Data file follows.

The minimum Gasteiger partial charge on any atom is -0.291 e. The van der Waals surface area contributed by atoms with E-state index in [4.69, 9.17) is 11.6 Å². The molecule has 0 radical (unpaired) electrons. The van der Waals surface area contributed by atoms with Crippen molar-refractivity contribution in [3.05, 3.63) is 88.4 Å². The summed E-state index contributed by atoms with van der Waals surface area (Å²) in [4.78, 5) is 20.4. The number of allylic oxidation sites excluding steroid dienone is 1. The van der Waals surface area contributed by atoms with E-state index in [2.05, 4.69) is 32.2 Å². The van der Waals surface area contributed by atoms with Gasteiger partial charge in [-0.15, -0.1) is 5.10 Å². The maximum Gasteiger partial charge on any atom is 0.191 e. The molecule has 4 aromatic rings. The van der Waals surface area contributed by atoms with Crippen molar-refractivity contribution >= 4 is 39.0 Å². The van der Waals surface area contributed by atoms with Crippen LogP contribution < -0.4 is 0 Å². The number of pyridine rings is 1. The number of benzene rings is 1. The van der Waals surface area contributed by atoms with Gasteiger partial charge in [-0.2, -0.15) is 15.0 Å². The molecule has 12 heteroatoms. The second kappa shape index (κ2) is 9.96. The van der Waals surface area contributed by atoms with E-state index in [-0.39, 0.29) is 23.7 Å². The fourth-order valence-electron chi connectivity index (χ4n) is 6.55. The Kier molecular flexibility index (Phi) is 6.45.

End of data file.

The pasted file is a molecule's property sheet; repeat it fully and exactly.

The minimum Gasteiger partial charge on any atom is -0.291 e. The van der Waals surface area contributed by atoms with E-state index in [4.69, 9.17) is 11.6 Å². The molecule has 0 radical (unpaired) electrons. The van der Waals surface area contributed by atoms with Crippen molar-refractivity contribution in [3.05, 3.63) is 88.4 Å². The summed E-state index contributed by atoms with van der Waals surface area (Å²) in [4.78, 5) is 20.4. The number of allylic oxidation sites excluding steroid dienone is 1. The van der Waals surface area contributed by atoms with E-state index in [2.05, 4.69) is 32.2 Å². The van der Waals surface area contributed by atoms with Gasteiger partial charge in [-0.15, -0.1) is 5.10 Å². The maximum Gasteiger partial charge on any atom is 0.191 e. The molecule has 4 aromatic rings. The van der Waals surface area contributed by atoms with Crippen molar-refractivity contribution >= 4 is 39.0 Å². The van der Waals surface area contributed by atoms with Crippen LogP contribution < -0.4 is 0 Å². The number of pyridine rings is 1. The number of benzene rings is 1. The van der Waals surface area contributed by atoms with Gasteiger partial charge in [-0.2, -0.15) is 15.0 Å². The molecule has 12 heteroatoms. The second kappa shape index (κ2) is 9.96. The van der Waals surface area contributed by atoms with E-state index in [-0.39, 0.29) is 23.7 Å². The fourth-order valence-electron chi connectivity index (χ4n) is 6.55. The Kier molecular flexibility index (Phi) is 6.45.